Alderman uses the perspective and stories of four main characters to propel the story along. We’ve got a (male) African journalist; an American politician; a new religious leader, who encourages women to look to Mary rather than Jesus, Miriam rather than Moses; and the daughter of an old school British crime boss. These work well to show how all encompassing the changes are. Putting a female slant on all the main religions, in particular, seems surprisingly easy, just a quick shift of the angle of the light and yes, look at where the light and shade falls now. Exactly where you want it to, or rather where ‘Mother Eve’ wants it to. There’s money to be made from religious supporters.
There are some lovely touches that unfold. A particular US morning TV show recurs, and gradually we see the shift in perceived power and authority between the male and female presenters. When the lead male has an on screen breakdown, he’s replaced with male eye candy, and his former co-presenter, Kristen, gets to wear her glasses on screen. She becomes the main voice, while her cute male junior gets the ‘fun’ slots, giggles and doesn’t know anything about finance or international relations. Nope, can’t see any parallels there at all.
But, as the novel gets darker, there’s also a scene straight out of Greek tragedy, which pivots on the 5th century Athenian trope that women without their legitimate male leader can’t be trusted. In this novel, the violence breaks out when the legitimate female lead is away. It’s a classic hubris and punishment scenario.
Gradually, female dominance edges towards becoming normal, except with tensions and pro-male terrorist groups. But Alderman faces head on the idea that women are gentler and more nurturing, and demolishes it. Women are brutal, they kill, rape, torture and they do it for no reason – exactly as men do now. They do shit because they can. It’s not a better world, it’s just a world reversed, with women abusing their power and the authority that comes along with that exactly as men have done. The counter-argument is always ‘We don’t need to wonder what the men would do – we’ve seen it.’ But it doesn’t stop the women behaving precisely as unfairly. So, in one state, men need a female guardian and she has to authorise their travel. They aren’t allowed their passports, or jobs, or to get together in other than very small groups. They must do what women say immediately, or be punished. As a reader, you can see it’s mad and insane and you think that wouldn’t be allowed to happen – except, of course, that it’s the status quo now in some places and countries don’t intervene because they value political gains more than human rights.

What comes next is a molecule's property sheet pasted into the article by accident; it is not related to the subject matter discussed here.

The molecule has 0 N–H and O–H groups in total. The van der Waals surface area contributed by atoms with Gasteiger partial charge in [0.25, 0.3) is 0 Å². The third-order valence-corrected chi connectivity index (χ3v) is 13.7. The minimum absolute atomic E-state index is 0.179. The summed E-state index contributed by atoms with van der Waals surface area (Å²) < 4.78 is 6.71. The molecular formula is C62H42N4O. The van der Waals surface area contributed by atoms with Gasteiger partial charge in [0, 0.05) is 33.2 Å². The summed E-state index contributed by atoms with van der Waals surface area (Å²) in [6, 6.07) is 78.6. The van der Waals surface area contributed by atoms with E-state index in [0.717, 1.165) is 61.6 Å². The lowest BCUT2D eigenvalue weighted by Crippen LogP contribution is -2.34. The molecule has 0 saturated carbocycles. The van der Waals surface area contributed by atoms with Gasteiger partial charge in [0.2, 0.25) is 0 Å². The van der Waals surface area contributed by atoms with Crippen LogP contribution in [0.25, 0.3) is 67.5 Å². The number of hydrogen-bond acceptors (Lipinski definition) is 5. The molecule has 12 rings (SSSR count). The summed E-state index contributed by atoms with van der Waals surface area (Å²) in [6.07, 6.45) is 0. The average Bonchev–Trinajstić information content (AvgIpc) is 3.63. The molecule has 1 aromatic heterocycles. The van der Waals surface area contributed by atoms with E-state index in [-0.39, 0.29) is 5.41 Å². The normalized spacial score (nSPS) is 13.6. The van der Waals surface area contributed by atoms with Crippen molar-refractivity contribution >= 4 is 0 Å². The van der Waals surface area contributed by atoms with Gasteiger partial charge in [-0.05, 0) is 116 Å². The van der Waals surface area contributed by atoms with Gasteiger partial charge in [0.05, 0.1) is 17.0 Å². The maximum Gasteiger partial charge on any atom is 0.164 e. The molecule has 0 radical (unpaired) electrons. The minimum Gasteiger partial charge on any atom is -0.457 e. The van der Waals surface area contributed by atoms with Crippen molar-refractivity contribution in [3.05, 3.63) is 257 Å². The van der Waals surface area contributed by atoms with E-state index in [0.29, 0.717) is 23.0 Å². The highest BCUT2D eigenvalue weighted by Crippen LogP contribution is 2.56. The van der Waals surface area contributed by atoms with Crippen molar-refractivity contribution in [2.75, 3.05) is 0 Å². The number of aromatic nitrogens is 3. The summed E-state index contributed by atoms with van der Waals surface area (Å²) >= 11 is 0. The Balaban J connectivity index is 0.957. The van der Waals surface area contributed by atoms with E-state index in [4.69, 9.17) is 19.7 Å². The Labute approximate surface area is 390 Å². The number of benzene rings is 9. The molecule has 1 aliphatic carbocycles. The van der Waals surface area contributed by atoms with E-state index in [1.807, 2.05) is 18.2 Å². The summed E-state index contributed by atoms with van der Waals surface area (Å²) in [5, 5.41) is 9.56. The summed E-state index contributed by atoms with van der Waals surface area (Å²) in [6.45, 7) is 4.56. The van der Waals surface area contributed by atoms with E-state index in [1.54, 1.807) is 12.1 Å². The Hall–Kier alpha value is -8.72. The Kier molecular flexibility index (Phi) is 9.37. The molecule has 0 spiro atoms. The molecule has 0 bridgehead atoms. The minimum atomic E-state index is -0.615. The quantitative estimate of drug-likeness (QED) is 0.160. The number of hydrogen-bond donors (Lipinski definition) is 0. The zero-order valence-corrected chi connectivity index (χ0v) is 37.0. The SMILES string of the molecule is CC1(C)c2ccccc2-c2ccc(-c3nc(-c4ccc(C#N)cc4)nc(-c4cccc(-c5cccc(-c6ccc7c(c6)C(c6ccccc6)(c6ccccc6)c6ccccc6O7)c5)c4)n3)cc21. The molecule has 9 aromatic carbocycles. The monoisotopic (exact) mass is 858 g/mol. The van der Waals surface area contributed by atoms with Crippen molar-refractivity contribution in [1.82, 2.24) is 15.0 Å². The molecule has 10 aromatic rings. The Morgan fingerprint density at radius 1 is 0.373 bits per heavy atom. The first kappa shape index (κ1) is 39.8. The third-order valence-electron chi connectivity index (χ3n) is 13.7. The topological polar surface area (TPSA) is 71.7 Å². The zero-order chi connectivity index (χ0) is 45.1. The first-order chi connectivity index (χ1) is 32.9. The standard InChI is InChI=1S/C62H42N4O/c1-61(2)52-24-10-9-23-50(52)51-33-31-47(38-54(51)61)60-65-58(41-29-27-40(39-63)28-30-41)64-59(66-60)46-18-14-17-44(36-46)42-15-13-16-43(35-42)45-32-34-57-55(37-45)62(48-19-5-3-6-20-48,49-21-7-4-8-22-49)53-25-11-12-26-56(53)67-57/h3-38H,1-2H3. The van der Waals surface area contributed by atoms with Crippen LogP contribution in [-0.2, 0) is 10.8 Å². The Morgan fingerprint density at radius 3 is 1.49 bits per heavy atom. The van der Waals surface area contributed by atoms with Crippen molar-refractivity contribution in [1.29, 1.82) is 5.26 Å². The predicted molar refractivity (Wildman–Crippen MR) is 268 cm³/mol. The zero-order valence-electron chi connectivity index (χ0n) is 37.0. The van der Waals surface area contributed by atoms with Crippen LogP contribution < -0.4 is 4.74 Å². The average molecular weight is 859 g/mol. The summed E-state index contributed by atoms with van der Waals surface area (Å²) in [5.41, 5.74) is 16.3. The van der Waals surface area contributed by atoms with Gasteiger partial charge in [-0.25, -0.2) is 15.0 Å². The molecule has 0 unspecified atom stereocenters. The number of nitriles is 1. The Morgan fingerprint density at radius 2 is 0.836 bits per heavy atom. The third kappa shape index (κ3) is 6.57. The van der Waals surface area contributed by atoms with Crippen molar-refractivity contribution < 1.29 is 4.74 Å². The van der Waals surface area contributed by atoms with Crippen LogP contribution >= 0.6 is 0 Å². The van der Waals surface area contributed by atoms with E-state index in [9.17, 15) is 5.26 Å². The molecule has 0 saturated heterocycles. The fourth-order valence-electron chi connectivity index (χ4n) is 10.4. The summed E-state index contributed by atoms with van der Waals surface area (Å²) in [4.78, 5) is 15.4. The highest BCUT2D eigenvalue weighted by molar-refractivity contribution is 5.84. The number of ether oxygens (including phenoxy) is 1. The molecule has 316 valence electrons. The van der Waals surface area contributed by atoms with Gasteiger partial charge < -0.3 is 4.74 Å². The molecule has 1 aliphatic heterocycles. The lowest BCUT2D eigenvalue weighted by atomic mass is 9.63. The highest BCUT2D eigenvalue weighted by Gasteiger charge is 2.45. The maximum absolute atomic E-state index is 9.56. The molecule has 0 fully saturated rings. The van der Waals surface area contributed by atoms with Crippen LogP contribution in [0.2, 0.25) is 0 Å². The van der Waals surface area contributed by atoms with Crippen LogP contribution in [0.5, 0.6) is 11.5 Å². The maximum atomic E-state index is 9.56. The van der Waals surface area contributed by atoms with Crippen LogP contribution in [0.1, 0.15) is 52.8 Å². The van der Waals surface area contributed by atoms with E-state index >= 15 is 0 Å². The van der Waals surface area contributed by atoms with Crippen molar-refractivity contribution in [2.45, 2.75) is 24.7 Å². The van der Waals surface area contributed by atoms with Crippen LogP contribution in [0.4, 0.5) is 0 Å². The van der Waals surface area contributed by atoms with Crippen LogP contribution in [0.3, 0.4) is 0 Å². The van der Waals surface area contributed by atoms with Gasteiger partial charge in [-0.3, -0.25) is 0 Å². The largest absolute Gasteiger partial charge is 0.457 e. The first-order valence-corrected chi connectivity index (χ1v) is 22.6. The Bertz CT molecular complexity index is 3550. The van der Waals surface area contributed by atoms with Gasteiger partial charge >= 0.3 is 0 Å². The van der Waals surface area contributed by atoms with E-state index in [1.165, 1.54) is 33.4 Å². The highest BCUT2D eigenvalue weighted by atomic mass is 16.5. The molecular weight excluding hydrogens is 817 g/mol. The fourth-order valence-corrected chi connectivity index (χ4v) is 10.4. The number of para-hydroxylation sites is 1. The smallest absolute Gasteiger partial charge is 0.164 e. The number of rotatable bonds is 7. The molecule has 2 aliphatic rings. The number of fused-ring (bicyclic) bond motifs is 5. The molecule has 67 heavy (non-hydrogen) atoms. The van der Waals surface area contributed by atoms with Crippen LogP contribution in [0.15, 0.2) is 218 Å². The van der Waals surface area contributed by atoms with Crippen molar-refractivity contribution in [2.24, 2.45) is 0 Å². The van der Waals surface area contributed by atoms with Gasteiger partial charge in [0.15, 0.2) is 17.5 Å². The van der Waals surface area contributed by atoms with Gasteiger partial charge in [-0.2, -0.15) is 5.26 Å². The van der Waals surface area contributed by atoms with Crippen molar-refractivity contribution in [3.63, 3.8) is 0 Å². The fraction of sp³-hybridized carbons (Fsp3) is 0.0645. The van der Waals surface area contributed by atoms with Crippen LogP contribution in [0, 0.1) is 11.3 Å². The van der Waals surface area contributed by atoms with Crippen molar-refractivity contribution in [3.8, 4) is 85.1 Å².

So Alderman is partly making the point that indeed, history repeats itself, whoever is writing it. I don’t think there is a suggestion at the end, several thousand years post-cataclysm (when people are wondering about the significance of the ‘bitten fruit artefacts’, snort) that despite being given another chance, humankind (womankind?) got it right that time either.
The Power is being touted as this generation’s The Handmaid’s Tale. Too early to tell, of course, but it’s a good counterpart to it and I bet reading them side by side would be interesting. Both are mirrors, speculative fiction and cautionary tales.